Gathering In the Mountains, Reflecting on the Future of Water

Amongst the beautiful landscape of the Rocky Mountains, nine Young Indigenous Artists gathered in person for the first time to share their insights, skills, and passions. From November 20 to 24, the gathering was co-hosted by CIER and One Drop in the breathtaking mountains of Kananaskis at the Biogeoscience Institute – University of Calgary, in Alberta, Treaty 7 territory. 

The objective of the Indigenous Young Ambassadors Water Initiative (IYAWI) is to empower Indigenous youth to express their voice and vision around water-related challenges using social art and community-based approaches. As part of a one-year program, these artists share a common goal of bringing forward their stories of water issues in their communities, sharing experiences and perspectives with other communities, and, ultimately, bringing these water issues to the forefront throughout Canada.  

Elder Violet, from Tsuu t’ina First Nation, provided a greeting to open the gathering, and spoke guiding words. The first day started with an icebreaker, and was followed by an interactive session, where the artists and their organization leads shared their water stories by drawing their stories. Later, there was an active discussion on how art has the power to drive social transformation. Graphic artist Aaron Russell captured the sessions each day, enthusiastically chatting with the artists, and providing a graphic of what was shared throughout the week. 

The second day included sessions on creative system mapping, storytelling from our guests at Wapikoni, and a water walk that doubled as an outdoor photo competition, led by Thomas McKay of CIER, and later judged by Wapikoni. The third day saw the arrival of snow, making the surroundings seem magical. For some guests at the gathering, snow was a new experience. The YIAs were given some time to collaborate while taking in the breathtaking scenery, and even go for a swim in the chilly Barrier Lake.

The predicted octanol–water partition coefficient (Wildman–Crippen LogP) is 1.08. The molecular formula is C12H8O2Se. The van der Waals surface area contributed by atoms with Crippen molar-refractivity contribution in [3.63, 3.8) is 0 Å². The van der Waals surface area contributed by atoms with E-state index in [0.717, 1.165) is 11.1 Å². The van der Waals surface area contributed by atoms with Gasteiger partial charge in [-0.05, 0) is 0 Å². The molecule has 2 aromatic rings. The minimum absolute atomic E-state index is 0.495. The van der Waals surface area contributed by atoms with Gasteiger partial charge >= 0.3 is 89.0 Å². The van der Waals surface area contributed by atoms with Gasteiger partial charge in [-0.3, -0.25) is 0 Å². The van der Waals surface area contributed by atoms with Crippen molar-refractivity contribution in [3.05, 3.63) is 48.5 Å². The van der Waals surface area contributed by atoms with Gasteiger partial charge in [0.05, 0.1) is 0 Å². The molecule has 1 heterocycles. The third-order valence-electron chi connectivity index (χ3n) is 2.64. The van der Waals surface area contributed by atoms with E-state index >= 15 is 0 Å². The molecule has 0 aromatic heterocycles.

On the final day of the gathering, Wapikoni led the artists through a session on how to edit their work, and a guest speaker spoke about navigating water rights and governance. The wonderful week finished off with a sharing circle and a closing prayer by Elder Violet. 

The artists went home having made new connections and friends, realizing that their journey was just beginning, and excited to see where they will go. These artists, supported by grants, will receive funding to create social art to help achieve their goals. They will have a year to produce their work, and will be provided training, support, capacity building and the tools needed to develop their projects. Next year, the artists will meet again to celebrate their journeys and to share their creations with their new colleagues, and with communities throughout Canada.